what I don’t like about Rebel
lack of specific charging info
I’d like to see better documentation about charging. On this page They specifically recommend this shore power charger. According to the specs (pdf) it charges at 20A until reaching 14.4v, at which point it drops back to 14.3v-14.4v @ ~2A. “Floating” LFP at 14.4v makes me nervous.
On this page they recommend a 20A-40A DC-DC charger and link to a video that demos the Renogy 20A version. According to the manual (pdf) the lithium profiles for LFP charge anyhere from 14.0v to 14.6v.
I suppose we could deduce from that Rebel is ok with 14.0v-14.6v quasi-Absorption and 20A-40A charging rates. They seem to have a “throw what you want at it and the BMS will sort it out” approach.
The BMS shuts off for high voltage at 3.65vpc (14.6v) and considers the bank 100% SoC at 3.4vpc (13.6v).
overstating issues related to lead chemistries
RB is a lithium company and it’s right to expect them to know about that chemistriy. It’s ok if they don’t know about lead deep cycles as long as they don’t try to hold forth on it.
Consider these unforced errors.
The problem with lead-acid chargers is that they run a “charge profile” and vary amperage based on the voltage of the battery. (from this page
Not really. They hit (or attempt to hit) certain voltage setpoints and the battery bank determines how much current it will accept.
as the voltage increases the charger will begin to send fewer amps to the battery, this is called the “absorption” phase
Fundamental misunderstanding of Absorption. The controller holds Absorption voltage (Vabs) and the battery current acceptance tapers off as the bank approaches 100% SoC. The controller reduces current supply to match current demand. Otherwise Vbatt would rise.
Finally, once the charger gets near a predetermined voltage of about 13.1 volts, the charger will transition into a “float” stage where it just barely keeps any amperage on the battery to keep it “topped off”.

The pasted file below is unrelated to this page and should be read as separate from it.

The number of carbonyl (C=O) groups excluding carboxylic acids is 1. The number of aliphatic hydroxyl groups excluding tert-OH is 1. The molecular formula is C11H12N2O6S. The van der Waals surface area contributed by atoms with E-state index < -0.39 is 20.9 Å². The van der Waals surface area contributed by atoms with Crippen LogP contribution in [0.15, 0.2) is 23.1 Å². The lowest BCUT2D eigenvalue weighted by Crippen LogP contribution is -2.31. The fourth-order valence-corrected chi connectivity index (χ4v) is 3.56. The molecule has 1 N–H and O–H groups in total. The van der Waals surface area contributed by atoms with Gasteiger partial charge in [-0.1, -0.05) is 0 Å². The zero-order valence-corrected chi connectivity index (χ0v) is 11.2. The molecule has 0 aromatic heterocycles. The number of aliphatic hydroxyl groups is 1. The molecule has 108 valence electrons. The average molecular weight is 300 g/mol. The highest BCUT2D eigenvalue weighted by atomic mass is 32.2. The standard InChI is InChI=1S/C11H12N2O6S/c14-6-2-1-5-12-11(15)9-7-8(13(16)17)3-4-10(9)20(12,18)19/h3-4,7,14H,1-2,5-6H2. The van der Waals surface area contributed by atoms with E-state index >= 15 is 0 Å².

I produces the amount of current demanded at that time. The battery is in charge (so to speak!)
A lead-acid charger will typically charge a LiFePO4 battery 4-5 times slower. That is obviously a huge disadvantage of using a lead-acid charger on LiFePO4 batteries
No, it won’t.
Consider a lithium bank that needs 50A replacement amps to get back to ~14v. We have the 20A Lithium charger above and a 20A solar controller with enough grunt to get the job done.
- Lithium on a 20A “lithium” charger = 2.5 hours (50Ah/20A)
- Lithium on a 20A “lead” charger = 2.5 hours (50Ah/20A)
Wow not much difference there. Like none. The differnce is what happens after hitting tht 14v. The “lithium” charger listed would hold the bank at 14v (bad, IMO) and the lead charger would let it fall back to a resting voltage (good, IMO).
The next issue is that even at 13.1 volts, a LiFePO4 is not fully charged. A fully charged LiFePO4 sits around 13.6 volts. Between 13.1V and 13.6V is a pretty good bit of power and worth noting that you won’t get 100% of your available power if charging with lead-acid chargers
The lead charger charged to whatever voltage you wanted, say 14v. It was fully charged. Float at 13.1v is the fallback voltage the solar will hold the bank at after full charging. Resting away from 100% is actually good for lithium. If you want 13.6v then set Vfloat to 13.6v.
Which brings us to the one lithium-related error I’ve found so far:
You’re next question might be “Isn’t it better to charge slower?” No, not with LiFePO4, there are no negative effects of charging at high charge rates on LifePO4 batteries.
There are substantial benefits to charging/discharging at lower rates. C/2 (50A for 100Ah bank) is a common max rate if one wants to extend longevity.
I have started a separate page that describes my LFP charging regime.
Just before I publish this the bank has been at Vabs for 7.5hrs and still >3A acceptance. Definitely limping.